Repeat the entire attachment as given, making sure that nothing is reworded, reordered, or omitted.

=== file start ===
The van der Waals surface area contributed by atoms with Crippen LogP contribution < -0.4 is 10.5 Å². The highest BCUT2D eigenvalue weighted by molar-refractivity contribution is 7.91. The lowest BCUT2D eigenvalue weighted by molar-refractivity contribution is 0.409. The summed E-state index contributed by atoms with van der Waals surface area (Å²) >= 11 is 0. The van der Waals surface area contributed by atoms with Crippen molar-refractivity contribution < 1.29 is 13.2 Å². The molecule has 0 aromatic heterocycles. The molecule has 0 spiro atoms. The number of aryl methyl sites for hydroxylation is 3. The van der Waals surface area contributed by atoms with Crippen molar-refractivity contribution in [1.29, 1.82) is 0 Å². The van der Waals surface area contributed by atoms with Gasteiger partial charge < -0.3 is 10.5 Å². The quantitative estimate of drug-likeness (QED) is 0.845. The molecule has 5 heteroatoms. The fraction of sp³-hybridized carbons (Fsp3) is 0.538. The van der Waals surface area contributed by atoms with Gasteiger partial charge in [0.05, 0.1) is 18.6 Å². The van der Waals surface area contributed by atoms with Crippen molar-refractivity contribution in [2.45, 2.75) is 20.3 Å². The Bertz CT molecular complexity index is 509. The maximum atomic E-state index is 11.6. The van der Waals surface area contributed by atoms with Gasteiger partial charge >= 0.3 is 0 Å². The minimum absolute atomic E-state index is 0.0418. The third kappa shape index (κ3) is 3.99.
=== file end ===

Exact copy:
The van der Waals surface area contributed by atoms with Crippen LogP contribution < -0.4 is 10.5 Å². The highest BCUT2D eigenvalue weighted by molar-refractivity contribution is 7.91. The lowest BCUT2D eigenvalue weighted by molar-refractivity contribution is 0.409. The summed E-state index contributed by atoms with van der Waals surface area (Å²) >= 11 is 0. The van der Waals surface area contributed by atoms with Crippen molar-refractivity contribution < 1.29 is 13.2 Å². The molecule has 0 aromatic heterocycles. The molecule has 0 spiro atoms. The number of aryl methyl sites for hydroxylation is 3. The van der Waals surface area contributed by atoms with Crippen molar-refractivity contribution in [1.29, 1.82) is 0 Å². The van der Waals surface area contributed by atoms with Gasteiger partial charge < -0.3 is 10.5 Å². The quantitative estimate of drug-likeness (QED) is 0.845. The molecule has 5 heteroatoms. The fraction of sp³-hybridized carbons (Fsp3) is 0.538. The van der Waals surface area contributed by atoms with Gasteiger partial charge in [0.05, 0.1) is 18.6 Å². The van der Waals surface area contributed by atoms with Crippen molar-refractivity contribution in [2.45, 2.75) is 20.3 Å². The Bertz CT molecular complexity index is 509. The maximum atomic E-state index is 11.6. The van der Waals surface area contributed by atoms with Gasteiger partial charge >= 0.3 is 0 Å². The minimum absolute atomic E-state index is 0.0418. The third kappa shape index (κ3) is 3.99.